The time has come to reconcile companies and society.

You may think that it’s unnecessary. That the story between people and companies is a love story. But in fact, trust between consumers and corporations has steadily gone down in some countries since the 70s.

And the grudge is even older and more structural.

❝ The time has come to reconcile companies and society.❞  

On the one hand, companies became a very strong transformative force of society. They bring products and innovation and services that change our life. That alter our culture. But not only that.

They are massive transformative forces. If you think about the objects or services that changed your life, the iPhone, Google maps, Uber, or the COVID vaccine, they probably come from a company.

Their HR policies are also showing people who work in the corporate world how to live together. What behaviour is allowed, what behaviour is recommended, what behaviour is rewarded. Companies manufacture products, services and ultimately culture, that actually overflow them, and come into our everyday life.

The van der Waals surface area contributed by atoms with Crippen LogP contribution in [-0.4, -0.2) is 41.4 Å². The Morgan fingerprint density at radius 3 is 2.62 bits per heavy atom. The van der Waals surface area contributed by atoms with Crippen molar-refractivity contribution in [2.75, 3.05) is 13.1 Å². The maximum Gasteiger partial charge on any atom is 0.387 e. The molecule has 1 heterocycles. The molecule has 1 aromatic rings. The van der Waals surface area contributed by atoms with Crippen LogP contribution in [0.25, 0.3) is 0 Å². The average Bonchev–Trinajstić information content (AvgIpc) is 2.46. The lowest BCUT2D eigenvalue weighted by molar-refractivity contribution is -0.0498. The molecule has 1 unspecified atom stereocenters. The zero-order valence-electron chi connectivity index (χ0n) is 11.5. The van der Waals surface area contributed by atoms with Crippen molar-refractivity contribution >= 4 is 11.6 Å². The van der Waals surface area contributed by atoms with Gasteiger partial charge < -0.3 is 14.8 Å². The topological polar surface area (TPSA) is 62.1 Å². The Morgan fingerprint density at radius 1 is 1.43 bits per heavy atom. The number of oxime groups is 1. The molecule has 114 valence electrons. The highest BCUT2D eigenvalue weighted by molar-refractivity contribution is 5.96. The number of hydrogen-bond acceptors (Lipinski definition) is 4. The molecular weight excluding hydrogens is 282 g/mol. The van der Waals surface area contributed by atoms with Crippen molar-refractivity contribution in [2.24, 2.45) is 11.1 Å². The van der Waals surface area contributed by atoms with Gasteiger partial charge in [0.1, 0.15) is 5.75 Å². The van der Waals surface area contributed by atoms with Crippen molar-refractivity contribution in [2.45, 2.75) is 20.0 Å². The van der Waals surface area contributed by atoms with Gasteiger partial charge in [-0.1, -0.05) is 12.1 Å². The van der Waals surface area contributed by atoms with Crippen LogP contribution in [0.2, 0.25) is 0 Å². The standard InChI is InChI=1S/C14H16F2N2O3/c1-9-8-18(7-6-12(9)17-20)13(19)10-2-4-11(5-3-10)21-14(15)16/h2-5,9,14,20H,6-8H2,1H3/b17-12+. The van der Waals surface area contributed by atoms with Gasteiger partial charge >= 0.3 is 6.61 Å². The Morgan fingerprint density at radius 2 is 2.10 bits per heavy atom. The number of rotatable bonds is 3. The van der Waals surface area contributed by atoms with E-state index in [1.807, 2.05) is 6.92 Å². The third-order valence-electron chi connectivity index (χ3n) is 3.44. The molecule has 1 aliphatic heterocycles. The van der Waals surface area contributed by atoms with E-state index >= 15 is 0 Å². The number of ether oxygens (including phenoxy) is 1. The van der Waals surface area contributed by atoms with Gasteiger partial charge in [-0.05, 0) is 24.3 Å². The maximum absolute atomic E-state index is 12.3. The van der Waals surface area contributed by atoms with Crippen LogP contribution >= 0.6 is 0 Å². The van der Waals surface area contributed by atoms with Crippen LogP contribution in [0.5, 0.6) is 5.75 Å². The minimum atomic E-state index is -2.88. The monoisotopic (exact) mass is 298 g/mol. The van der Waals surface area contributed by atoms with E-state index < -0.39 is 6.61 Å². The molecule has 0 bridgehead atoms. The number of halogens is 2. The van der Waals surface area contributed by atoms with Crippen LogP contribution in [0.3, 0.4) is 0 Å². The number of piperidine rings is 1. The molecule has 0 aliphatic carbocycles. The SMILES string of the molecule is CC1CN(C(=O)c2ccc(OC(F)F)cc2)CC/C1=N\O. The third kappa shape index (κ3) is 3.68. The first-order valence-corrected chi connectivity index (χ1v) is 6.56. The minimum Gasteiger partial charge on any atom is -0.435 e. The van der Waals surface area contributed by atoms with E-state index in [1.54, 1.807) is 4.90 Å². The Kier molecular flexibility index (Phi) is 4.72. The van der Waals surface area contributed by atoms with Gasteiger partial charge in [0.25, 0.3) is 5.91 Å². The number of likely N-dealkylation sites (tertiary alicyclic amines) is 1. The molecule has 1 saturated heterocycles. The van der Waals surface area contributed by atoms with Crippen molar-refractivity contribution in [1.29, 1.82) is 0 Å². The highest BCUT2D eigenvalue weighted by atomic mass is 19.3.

But the problem is that, mainly, they operate as blind actors. They have absolutely no tools to understand, beyond the products, services and culture that they put out there, what happens when these products and services come into society. How they alter our lives. They do not measure the cultural consequences of their actions.

Companies need to know the world better so as to take better care of it. Otherwise, they might actually harm the conditions of life, without even realizing it.

Humanities play hard-to-get

And on the other hand, society built fantastic tools to understand itself. These are called “humanities”.

Humanities are the set of practices allowing us to study the vast variety of the human phenomenon. Why are we here? What are we doing? What makes us tick? Why do we do things together, when we could do it on our own.